“During the Viet Nam conflict ( War for lack of a better term) We used dowsers to locate enemy tunnel systems and weapons cache’s. Here our military brought in teams of dowsers, not to simply locate these materials, but to teach the skill to others. Then came the job nobody wanted, the “Tunnel Rat”. The poor bastard that armed with a side arm and a satchel charge of c-4; would enter these underground labyrinths to seek and destroy. Not a bad job till you find out that most had to be done by complete darkness in the tunnel in case there was a guard on duty. If that weren’t bad enough, our little buddies sometimes left behind a few small pit vipers. Yes no one except for the few volunteered for this job!”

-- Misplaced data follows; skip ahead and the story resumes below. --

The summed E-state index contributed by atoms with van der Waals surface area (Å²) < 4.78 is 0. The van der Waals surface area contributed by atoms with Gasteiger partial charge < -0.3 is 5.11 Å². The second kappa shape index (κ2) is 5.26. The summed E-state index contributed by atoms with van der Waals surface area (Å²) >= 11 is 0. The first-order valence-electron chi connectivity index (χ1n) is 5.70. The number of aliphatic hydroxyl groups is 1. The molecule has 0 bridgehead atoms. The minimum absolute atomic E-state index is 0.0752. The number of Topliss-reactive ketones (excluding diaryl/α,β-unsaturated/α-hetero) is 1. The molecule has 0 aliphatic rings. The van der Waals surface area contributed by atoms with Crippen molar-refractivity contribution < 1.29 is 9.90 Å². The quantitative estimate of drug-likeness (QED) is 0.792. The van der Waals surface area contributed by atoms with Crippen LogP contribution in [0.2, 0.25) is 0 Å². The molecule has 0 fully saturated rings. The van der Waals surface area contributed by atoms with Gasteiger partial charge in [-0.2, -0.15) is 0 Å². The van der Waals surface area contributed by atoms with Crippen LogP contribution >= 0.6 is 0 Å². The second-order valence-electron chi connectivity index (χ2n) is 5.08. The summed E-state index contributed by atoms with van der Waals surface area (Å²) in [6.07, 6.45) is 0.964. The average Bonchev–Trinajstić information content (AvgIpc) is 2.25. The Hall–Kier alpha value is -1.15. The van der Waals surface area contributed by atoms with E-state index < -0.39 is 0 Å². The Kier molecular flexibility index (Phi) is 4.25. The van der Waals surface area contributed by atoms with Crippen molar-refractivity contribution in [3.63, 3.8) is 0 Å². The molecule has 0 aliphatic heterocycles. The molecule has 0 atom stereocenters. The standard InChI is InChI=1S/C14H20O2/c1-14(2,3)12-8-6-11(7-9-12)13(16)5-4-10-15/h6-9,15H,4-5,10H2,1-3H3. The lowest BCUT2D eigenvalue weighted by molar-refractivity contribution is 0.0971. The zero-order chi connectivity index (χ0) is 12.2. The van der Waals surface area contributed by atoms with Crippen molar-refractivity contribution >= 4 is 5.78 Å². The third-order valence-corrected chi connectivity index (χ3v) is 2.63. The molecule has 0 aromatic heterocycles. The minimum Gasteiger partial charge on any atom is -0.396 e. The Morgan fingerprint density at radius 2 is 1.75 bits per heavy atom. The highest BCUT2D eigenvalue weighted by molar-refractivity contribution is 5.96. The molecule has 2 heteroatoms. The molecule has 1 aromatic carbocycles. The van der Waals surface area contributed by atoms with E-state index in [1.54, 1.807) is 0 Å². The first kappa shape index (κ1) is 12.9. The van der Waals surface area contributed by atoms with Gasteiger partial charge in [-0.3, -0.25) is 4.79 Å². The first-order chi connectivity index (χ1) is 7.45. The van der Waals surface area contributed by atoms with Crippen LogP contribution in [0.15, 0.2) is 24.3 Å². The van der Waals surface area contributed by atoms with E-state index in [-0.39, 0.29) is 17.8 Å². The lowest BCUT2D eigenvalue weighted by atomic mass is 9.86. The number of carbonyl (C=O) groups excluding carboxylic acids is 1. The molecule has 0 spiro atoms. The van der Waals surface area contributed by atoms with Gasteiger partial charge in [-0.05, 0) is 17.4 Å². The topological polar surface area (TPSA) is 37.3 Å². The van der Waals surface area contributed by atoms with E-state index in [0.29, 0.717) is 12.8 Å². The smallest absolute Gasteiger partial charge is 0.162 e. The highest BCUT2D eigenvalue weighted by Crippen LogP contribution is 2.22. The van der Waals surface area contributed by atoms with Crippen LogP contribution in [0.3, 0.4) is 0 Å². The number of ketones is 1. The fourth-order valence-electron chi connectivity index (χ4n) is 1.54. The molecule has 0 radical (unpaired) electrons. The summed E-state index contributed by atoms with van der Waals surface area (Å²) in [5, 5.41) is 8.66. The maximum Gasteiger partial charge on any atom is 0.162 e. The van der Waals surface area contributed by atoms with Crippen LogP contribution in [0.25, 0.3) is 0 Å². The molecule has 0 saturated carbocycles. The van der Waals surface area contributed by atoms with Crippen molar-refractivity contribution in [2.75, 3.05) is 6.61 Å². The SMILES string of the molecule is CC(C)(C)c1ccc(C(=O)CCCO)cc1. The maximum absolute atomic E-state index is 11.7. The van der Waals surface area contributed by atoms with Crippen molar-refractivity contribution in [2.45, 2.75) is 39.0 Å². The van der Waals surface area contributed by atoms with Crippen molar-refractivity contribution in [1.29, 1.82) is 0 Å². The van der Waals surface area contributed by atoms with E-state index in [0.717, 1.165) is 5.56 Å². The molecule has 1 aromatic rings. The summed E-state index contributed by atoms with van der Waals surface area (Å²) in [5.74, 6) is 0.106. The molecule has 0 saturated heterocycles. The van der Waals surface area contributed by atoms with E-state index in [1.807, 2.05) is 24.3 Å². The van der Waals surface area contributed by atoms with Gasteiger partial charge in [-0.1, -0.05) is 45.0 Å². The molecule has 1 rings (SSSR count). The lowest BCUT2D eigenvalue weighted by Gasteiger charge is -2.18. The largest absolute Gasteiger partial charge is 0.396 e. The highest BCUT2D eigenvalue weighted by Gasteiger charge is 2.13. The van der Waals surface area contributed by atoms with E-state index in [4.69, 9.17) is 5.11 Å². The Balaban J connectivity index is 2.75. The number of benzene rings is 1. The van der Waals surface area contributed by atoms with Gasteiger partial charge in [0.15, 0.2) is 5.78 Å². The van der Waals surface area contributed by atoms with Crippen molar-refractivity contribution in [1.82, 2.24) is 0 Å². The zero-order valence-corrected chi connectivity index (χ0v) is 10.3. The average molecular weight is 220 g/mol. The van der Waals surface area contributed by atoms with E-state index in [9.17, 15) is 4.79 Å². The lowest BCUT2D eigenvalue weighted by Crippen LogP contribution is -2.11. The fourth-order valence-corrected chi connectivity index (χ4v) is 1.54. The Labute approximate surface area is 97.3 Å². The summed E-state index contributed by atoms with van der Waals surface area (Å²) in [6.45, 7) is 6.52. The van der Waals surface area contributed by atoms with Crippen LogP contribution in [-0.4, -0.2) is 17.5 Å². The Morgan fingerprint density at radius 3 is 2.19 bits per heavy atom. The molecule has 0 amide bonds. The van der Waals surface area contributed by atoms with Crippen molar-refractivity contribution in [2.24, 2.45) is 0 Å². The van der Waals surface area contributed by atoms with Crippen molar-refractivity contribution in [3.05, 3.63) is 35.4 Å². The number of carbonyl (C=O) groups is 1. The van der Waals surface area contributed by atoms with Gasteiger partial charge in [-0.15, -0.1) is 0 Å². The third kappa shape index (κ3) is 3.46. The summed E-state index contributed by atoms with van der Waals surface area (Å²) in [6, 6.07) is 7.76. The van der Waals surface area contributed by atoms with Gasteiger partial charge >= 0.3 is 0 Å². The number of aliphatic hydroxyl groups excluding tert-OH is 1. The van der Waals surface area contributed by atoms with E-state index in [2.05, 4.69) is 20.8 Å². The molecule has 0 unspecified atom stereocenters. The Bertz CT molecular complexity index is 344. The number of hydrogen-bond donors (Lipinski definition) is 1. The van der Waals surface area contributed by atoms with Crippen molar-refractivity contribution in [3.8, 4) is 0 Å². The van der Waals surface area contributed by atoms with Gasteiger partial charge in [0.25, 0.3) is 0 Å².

“Armed Forces (dowsing used by the British Army since Colonial times); dowsing appeared in USSR army manuals in 1930 for the finding of water in remote areas; dowsing used by the First and Third US Marine Divisions in Vietnam, 1967, as a simple, low-cost method for locating Vietcong tunnels, which were used for communication, storage depots, supply network, command posts, training centres, hospitals and sally ports for over twenty years (Bossart 1968 in the Project Poorboy Annual Progress Report; Bird 1979, Chapter 11)).”

Robert A. Swanson is author of “The Miracle of Dowsing: How This Dowser Found the Ace of Spades Saddam”. [I found this one interesting… whether it is true or not…I’ll leave that up to you! – bfg]